Szymanowski is getting to be much better known
and enjoyed all over the world. That said one still feels safest
when listening an expert at the keyboard - someone who has studied
most if not all of his oeuvre and, most importantly, loves it.
In pianist, Eri Iwamoto we have just the right
candidate as the booklet essay on how she came to play the music
in the first place, recounts. She won the Milosz Magin International
Piano Competition in Paris in 2005 taking a prize for the best
performance of a work by Karol Szymanowski. She writes “The
power with which the composer speaks deeply into the heart of
the listener and performer fascinated me”. She adds “I elected
to devote myself to his music”. Later we are told that she even
“settled in Warsaw, at Krucza Street where the nineteen year
old Szymanowski had lived in 1901” and that she “had an impression
that the rhythm of the Mazurkas was hovering in the air”. The
works featured here represent a very personal choice by this
pianist. Yet they make a very convincing chronological programme.
The disc opens with the warm-hearted Nine Preludes.
These short pieces are quite varied. Each quickly establishes
a mood and atmosphere. These are romantic utterances composed
one feels, with Chopin not too far away. They are mostly slow
but one, number four, is a quite violent but brief outburst.
Each is in a minor key. I have heard them performed elsewhere
but never as beautifully as this. Their moods are perfectly
There are however two aspects of this CD I can’t
get on with. One is the Variations Op. 3 which seems characterless
compared with the composer’s normal output and has an overweight
bombastic ending. The other is Iwamoto’s rather fast and, it
seems to me, insensitive rendition of the famous Etude Op. 4
no. 3. Some of you might know it in its gorgeously coloured
and romantic orchestral version by Grzegorz Fitelberg (1879-1953).
Mentioning Chopin one thinks of Mazurkas. Szymanowski
wrote a considerable number of these. Most pianists, as here,
select one or two or make a group. But don’t expect Chopin.
These pieces cannot at all be danced to. They have a strain
of uncertainty and often, melancholy as if probing beyond the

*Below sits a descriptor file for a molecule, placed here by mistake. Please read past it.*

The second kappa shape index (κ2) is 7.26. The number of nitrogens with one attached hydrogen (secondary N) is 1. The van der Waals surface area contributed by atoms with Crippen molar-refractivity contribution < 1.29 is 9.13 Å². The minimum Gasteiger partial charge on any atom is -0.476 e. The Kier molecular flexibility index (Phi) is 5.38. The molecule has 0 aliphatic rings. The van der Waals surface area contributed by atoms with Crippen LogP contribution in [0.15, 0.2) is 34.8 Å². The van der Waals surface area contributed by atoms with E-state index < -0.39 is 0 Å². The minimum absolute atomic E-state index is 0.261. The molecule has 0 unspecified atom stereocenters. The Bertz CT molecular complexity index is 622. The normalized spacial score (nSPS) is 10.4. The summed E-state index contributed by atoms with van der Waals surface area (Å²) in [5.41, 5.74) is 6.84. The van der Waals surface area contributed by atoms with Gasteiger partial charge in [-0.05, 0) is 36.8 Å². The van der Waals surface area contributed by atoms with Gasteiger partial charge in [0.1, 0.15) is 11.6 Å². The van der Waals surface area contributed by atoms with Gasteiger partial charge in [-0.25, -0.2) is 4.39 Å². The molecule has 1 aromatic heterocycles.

restrictions of form and harmony. Especially striking is the
last recorded here: the Op. 50 no. 4, marked risoluto,
with its striving and anxiously rising melody.
The other work on this disc is quite different,
‘Métopes’. This is, what the booklet calls, a suite of
three movements – Isle of Sirens, Calypso and
Nausicaa. If you have concluded from the titles that
they have a classical Greek basis then you are right. A ‘métope’
is an architectural term meaning a frieze decorating the exterior
of a building. Nausicaa alludes to Homer’s ‘Odyssey’. This is
the most advanced music on the CD and would have appeared very
modern in 1915. It is post-impressionist, with a form and a
tonality each of which is impossible to pin down. The rhythms
are so complex that they appear to be free-floating. Although
the notes do not mention him, Scriabin comes to my mind and,
oddly enough so does Cyril Scott. The problem is that all three
movements seem to be very similar in harmony, melody and rhythm.
The third begins in a lullaby-type compound time but even that
soon evaporates. It builds to a climax and dies away in a style
quite different from its opening. Iwamoto is brilliant in these
pieces. She captures the elusive mood, yet brings out the inner
detail never however to the detriment of the texture as a whole.
Pedalling is of prime importance in these pieces but you never
notice it. Her whole performance is of one effortless virtuosity.
On visiting Warsaw a few years ago I went to
the baroque Holy Cross Church just a mile out of the old city
- to where Szymanowski lies buried. Like almost all of the city
the church was virtually entirely destroyed but has rebuilt
exactly as it was. Curiously however one of the few things not
destroyed or badly affected by the enemy action was the Szymanowski
memorial next to the heart burial of Chopin. The Polish people
are incredibly proud of their musical sons.